Out of the Gutter Online is proud to announce a new feature from Gutter author T. Fox Dunham. Strap yourself in for a rough ride with a man who is regularly put through hell but just keeps coming on.
I wrote The Street Martyr out of desperation. It is my protest against poverty. Crime itself is a symptom of poverty, and stories of the American dream have become an opiate like religion to tame and pacify a desolate population that should be rallying to the eve of revolution. There’s no more room at the table. Walmarts destroy any attempts to start small businesses. You need health insurance. Families have to stay poor so they won’t threaten their government assistance. I write from desperation, to give a mouth to those with their mouths torn out. So, I’m going to offend some people. I could be wrong, but at least I believe what I say. I’m in too much pain to keep trying to please everyone.
So this begins my weekly song at Gutter Books. It’s going to be terse, and if it pisses some people off, I’m doing my job. Gandhi said the job of civil resistance was to provoke a response. Matthew Louis, chief at Gutter, told me I had no problem doing that.
. . .
So while I was out in San Francisco for the book release party of the Street Martyr, I got to spend the day with author Tom Pitts and his family. He’s an ex-cab driver out there, and he showed me the city. It was a great day, and I am grateful to be a part of his family. We talked about his life, about his growth as an author, and instead of talking about drug use and art, I decided to just show it with a short interview.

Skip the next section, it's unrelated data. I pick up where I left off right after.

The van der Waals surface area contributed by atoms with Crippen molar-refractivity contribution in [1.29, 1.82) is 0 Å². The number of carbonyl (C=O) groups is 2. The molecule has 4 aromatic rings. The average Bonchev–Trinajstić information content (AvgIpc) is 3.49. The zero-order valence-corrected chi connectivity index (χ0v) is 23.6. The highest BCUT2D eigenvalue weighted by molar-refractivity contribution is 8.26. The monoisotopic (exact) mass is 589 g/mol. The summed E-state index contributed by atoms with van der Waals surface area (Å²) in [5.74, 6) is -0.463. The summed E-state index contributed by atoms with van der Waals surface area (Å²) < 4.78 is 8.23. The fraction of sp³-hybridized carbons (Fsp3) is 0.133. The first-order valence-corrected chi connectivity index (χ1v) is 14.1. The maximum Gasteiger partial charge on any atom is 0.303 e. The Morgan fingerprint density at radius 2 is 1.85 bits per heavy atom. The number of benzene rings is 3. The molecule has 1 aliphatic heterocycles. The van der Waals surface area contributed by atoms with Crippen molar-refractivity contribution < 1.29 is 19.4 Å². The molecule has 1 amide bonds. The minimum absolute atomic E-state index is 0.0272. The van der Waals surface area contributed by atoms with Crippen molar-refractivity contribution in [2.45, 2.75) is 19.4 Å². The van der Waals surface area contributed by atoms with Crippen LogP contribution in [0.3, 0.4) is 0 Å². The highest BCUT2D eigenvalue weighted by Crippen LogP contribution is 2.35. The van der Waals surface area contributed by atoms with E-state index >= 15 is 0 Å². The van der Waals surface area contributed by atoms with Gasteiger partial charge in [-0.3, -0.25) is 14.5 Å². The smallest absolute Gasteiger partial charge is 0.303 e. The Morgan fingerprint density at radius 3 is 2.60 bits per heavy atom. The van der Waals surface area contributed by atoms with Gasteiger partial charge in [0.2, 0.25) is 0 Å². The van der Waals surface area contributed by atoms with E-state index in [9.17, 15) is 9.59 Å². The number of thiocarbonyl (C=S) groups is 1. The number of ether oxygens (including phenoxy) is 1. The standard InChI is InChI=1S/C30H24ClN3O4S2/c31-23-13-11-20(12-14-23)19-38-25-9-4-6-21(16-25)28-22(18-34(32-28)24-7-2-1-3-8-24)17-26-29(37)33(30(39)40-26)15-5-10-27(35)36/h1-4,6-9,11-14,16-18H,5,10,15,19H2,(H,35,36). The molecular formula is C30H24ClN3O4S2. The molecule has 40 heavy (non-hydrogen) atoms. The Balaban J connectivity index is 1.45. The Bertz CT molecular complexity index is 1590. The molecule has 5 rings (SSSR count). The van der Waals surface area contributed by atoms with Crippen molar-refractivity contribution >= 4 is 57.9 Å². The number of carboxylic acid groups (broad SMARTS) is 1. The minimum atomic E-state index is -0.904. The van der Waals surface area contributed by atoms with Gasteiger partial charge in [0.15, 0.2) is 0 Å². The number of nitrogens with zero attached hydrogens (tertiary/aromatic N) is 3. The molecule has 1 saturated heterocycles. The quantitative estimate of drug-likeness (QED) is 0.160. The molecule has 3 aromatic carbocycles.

. . .
MY INTERVIEW WITH TOM PITTS:
TOM: The pat answer is to say I liked to get high. That's what I used to tell myself. I mean, I didn't have an abusive childhood. I came from a loving, supportive family. I endured none of the horrors you hear addicts complain about.
TOM: It wasn't until years later that I was able to admit I'd been a victim of obvious and pedestrian influences. The typical stuff that guys who ended up like me were interested in. My heroes as a kid were people like Lou Reed and William Boroughs. Anti-social bohemian types that glorified drug abuse. I went from thinking Keith Richards was cool and wormed my way down the line to junkies like Sid Vicious. I was always intrigued by people that went against the grain. Punk rock definitely didn't help. There was a very nihilistic viewpoint in the underground. There was nothing more non-conformist, so sticking-it-to-the-man than shooting drugs. It was the ultimate fuck-you to the system. Or so I thought.